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Cloud

1/26/2018
11:28 AM
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Endpoint and Mobile Top Security Spending at 57% of Businesses

Businesses say data-at-rest security tools are most effective at preventing breaches, but spend most of their budgets securing endpoint and mobile devices.

There is a disconnect between businesses' ideal security practices and their actual strategies. Some 77% of companies cite data-at-rest security tools as the most effective for preventing breaches but fall toward the bottom (40%) of security spending priorities, new data shows.

In its 2018 Data Threat Report, Thales teamed up with 451 Research to poll 1,200 senior security execs around the world. They discovered 94% of respondents use sensitive data in the cloud, big data, IoT, container, blockchain, and/or mobile environments. Forty-four percent say they feel "very" or "extremely" vulnerable to data security threats.

For 57% of businesses, the bulk of security budgets goes toward endpoint and mobile security technologies, followed by analysis and correlation tools (50%). The disconnect extends to encryption, which many cite as important but don't allocate spending toward encryption tech.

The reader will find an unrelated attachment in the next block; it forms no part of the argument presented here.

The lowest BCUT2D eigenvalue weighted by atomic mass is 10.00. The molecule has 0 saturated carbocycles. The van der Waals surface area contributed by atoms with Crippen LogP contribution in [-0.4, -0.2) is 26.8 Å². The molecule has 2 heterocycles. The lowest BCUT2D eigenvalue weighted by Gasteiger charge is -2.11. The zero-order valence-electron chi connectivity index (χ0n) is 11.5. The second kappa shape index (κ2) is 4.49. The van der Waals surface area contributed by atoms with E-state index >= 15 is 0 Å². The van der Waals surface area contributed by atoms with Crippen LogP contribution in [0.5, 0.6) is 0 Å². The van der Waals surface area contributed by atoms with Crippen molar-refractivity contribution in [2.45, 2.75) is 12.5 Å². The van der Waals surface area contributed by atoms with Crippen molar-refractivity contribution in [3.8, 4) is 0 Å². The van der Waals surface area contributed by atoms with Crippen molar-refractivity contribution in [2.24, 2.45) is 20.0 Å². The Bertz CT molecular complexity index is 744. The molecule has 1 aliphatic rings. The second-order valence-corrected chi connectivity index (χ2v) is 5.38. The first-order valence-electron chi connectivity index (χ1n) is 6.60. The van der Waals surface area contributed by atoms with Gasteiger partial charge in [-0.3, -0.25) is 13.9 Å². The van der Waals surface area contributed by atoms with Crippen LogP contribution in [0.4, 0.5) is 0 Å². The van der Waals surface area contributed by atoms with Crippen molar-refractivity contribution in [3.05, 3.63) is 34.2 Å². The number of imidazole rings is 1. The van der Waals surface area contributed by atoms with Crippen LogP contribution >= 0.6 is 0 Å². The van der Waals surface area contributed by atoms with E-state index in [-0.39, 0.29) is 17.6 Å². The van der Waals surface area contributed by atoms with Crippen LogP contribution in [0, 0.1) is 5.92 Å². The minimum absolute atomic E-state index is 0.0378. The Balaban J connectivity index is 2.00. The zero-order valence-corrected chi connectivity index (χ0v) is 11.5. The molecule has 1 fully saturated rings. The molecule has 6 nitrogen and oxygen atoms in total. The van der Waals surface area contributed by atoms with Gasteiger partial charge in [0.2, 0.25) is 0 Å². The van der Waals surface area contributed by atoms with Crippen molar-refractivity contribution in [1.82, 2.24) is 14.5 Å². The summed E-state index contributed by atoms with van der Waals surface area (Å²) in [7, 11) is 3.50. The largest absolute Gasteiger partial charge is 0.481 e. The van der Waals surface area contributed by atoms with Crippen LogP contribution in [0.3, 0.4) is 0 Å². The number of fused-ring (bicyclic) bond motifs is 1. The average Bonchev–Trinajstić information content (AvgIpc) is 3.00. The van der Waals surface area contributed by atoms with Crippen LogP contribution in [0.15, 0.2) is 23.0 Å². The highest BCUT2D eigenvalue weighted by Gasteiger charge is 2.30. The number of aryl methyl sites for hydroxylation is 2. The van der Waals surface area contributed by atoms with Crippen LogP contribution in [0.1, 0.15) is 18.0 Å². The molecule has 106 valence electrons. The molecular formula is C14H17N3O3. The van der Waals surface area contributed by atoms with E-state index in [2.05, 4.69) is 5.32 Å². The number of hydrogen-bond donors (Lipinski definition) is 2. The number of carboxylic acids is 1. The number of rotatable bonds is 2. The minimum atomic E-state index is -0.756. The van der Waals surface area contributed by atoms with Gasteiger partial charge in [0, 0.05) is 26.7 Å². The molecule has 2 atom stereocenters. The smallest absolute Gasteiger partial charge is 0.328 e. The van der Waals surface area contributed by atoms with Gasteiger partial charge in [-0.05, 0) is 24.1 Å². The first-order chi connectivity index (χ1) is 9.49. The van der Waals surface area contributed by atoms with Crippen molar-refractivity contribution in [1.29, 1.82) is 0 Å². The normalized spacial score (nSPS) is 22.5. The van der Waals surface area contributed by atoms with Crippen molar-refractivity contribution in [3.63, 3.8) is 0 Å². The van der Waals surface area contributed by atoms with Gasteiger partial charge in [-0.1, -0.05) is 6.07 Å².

Forty-two percent of respondents use more than 50 SaaS applications, 57% use three or more IaaS vendors, and 53% use three or more PaaS environments. Nearly half (44%) cite encryption as the top tool for increased cloud usage; 35% say it's a necessary part of big data adoption. Encryption is also cited as the top tool for securing IoT (48%) and container (41%) deployments.

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Joe Stanganelli
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Joe Stanganelli,
User Rank: Ninja
1/28/2018 | 7:48:35 PM
Data at rest encryption
> "Some 77% of companies cite data-at-rest security tools as the most effective for preventing breaches but fall toward the bottom (40%) of security spending priorities, new data shows."

Makes sense to the extent that we know that eating a lot of vegetables and as little sugar as possible is good for us, but that that "knowledge" is not reflected in our grocery shopping.

Data-at-rest encryption, at the same time, is a bit controversial because fundamentally, arguably, credentials/authorization matter much more -- not to mention that encryption has been argued to potentially hinder accessibility to the point of potential compliance issues ( as I've observed here: securitynow.com/author.asp?section_id=613&doc_id=739452 ).
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